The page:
(x \in S_1 \cap S_2) \leftrightarrow (x \in S_1 \land x \in S_2)

Programs as relations

Now back to meaning of programs.

Simple programming language

x = exp
if (F) c1 else c2
c1 ; c2
while (F) c1

Consider a program that manipulates two integer variables.

What is the state - map from names to values.

What is the meaning of

  • x=y+3
  • x=x+y
  • x=y+3 ; x=x+y

Programs as formulas

Can we represent relations symbolically?

In general? In our examples?


  r = \{s \mid F(s(x),s(y)) \}

Accumulation of equalities.

Guarded command language

Our simple language:

x = exp
if (F) c1 else c2
c1 ; c2
while (F) c1

Guarded command language:

assume(F)
c1 [] c2
c1 ; c2
assert(F)
havoc(x)
c1*

Relational semantics of guarded commands.

Transforming language into guarded commands:

  • conditionals:
if (F) c1 else c2

(assume(F); c1)  []
(assume(~F); c2)
  • loops:
while (F) c1

(assume(F); c1)*; 
assume(~F)
  • loops, if we have loop invariants
while [inv I] (F) c1

assert(I);
havoc x1,...,xn;
assume(I);
(assume(~F) []
 assume(F);
 c1;
 assert I;
 assume(false));

Transformations such as these are used in Jahob, ESC/Java, Spec#.

Weakest Preconditions

Weakest precondition of a set of states is the


wp(r,P) = \{ s_1 \mid \forall s_2. (s_1,s_2) \in r \rightarrow s_2 \in P \}

What happens if r is deterministic (a function on states)?

Set of states - formula with state variables for one state.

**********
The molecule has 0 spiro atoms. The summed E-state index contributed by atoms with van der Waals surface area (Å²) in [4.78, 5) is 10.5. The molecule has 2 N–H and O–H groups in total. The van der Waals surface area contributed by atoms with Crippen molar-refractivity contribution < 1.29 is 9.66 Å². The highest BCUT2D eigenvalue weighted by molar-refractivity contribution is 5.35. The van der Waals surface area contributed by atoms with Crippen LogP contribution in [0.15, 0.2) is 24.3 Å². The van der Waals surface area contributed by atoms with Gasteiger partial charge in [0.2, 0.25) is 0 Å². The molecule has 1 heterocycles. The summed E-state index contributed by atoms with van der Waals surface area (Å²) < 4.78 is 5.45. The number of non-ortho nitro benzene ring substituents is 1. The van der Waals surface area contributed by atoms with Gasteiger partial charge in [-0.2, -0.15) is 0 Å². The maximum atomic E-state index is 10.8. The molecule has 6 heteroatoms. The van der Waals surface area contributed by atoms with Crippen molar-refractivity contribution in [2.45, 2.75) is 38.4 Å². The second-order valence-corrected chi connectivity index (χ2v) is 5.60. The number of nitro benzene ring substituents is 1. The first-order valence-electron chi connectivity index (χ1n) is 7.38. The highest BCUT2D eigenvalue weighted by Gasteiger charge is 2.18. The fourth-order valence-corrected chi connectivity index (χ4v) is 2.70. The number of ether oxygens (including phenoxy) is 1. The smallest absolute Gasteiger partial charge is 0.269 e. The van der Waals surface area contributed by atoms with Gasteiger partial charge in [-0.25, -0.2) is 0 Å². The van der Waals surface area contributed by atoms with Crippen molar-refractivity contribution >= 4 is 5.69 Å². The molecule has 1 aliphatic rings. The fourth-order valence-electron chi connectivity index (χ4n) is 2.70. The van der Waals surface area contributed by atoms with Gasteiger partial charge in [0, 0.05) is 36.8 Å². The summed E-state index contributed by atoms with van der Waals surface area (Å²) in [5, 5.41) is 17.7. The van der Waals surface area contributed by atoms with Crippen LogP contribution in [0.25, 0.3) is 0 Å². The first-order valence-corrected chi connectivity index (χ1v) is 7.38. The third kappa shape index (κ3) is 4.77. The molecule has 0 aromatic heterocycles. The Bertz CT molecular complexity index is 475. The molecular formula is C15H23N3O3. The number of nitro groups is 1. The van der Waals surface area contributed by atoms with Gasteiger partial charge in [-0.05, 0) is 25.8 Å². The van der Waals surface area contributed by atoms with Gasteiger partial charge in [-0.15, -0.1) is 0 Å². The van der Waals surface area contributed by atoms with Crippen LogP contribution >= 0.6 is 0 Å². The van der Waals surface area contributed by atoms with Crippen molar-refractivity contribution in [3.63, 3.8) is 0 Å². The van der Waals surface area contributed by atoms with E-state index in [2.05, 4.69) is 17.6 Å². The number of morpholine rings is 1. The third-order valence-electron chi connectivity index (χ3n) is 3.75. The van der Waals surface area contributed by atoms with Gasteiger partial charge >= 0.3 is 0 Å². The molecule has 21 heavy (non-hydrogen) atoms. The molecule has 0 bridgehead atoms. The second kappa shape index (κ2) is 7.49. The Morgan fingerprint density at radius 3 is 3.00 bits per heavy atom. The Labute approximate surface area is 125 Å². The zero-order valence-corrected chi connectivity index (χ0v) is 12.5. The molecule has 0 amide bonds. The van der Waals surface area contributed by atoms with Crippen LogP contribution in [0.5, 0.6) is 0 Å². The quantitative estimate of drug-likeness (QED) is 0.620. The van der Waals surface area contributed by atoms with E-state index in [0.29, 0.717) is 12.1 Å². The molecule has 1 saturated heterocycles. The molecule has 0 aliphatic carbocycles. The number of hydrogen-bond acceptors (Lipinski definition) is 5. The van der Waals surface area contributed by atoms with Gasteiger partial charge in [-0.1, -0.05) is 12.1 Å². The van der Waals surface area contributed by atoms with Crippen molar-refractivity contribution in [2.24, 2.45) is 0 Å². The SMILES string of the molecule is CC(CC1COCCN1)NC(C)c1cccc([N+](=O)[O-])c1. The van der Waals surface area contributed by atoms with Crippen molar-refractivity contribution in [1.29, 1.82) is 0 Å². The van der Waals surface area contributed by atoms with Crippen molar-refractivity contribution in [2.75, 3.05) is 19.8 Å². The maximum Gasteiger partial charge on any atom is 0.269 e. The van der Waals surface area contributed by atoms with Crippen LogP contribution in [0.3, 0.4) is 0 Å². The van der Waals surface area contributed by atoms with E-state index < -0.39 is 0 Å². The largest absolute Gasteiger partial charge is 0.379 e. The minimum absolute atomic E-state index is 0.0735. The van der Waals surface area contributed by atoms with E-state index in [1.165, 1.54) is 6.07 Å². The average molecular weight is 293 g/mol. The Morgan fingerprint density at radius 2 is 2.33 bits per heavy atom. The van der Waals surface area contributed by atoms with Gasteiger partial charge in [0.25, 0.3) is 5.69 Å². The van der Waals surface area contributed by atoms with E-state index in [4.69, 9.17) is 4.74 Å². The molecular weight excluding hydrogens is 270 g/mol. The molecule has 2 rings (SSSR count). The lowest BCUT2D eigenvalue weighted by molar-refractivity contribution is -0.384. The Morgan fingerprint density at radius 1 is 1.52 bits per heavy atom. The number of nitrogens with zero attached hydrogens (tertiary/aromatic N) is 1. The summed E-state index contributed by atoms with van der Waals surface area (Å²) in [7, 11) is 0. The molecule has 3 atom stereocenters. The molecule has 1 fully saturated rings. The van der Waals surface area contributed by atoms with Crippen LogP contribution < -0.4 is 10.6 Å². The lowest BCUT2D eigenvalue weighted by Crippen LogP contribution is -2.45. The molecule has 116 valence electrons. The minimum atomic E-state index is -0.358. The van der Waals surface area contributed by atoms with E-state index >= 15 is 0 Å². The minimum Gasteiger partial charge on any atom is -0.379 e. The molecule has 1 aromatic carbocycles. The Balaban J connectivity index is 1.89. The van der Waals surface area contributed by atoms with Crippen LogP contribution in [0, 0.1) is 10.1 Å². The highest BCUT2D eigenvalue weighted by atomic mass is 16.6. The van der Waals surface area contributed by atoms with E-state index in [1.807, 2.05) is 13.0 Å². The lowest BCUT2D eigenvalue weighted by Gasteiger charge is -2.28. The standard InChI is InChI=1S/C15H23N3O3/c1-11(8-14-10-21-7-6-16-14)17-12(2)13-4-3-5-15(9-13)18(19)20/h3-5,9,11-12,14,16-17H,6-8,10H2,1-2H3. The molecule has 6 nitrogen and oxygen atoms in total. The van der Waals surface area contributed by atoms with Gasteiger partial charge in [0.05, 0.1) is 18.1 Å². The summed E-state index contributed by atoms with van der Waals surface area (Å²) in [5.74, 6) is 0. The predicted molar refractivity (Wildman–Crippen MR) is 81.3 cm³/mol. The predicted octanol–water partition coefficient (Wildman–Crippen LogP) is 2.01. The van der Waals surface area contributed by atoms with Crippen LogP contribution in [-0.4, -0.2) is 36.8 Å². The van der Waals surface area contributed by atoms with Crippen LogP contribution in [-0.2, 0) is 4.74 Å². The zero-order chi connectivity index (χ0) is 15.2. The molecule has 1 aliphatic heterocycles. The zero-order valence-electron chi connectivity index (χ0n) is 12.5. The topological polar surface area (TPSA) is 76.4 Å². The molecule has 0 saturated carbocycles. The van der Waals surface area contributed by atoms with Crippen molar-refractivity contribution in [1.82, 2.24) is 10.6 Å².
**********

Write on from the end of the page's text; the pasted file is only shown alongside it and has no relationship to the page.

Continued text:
Relation on states - formula with state variables for two states.

Important property: conjunctivity.


  wp(r, P_1 \cap P_2) =

Weakest preconditions for guarded commands.

Weakest preconditions of assignments make wp very appealing.

Proving validity of linear arithmetic formulas

Quantifier-Free Presburger arithmetic


\begin{array}{l}
\land, \lor, \lnot, \\
x + y, K \cdot x, x < y, x=y
\end{array}

Validity versus satisfiability. For all possible values of integers.

Reduction to integer linear programming.

Small model property.

See, for example, paper by Papadimitriou.

If we know more about the structure of solutions, we can take advantage of it as in the paper by Seshia and Bryant.

Semantics of references and arrays

Program with class declaration

class Node {
   Node left, right;
}

How can we represent fields?

Possible mathematical model: fields as functions from objects to objects.

left : Node => Node
right : Node => Node

What is the meaning of assignment?

x.f = y


f[x \mapsto y](z) = \left\{ \begin{array}{lr}
y, & z=x   \\
f(z), & z \neq x 
\end{array}\right.

Eliminating function updates in formulas.

Representing arrays.

What does this mean for our formulas?

  assume (x.f = 1);
  y.f = 0;
  assert (x.f > 0)

left, right - uninterpreted functions (can have any value, depending on the program, unlike arithmetic functions such as +,-,* that have fixed interpretation).

Reasoning about uninterpreted function symbols

Essentially: quantifier-free first-order logic with equality.

What are properties of equality?

Congruence closure algorithm. Here is the original paper by Nelson and Oppen.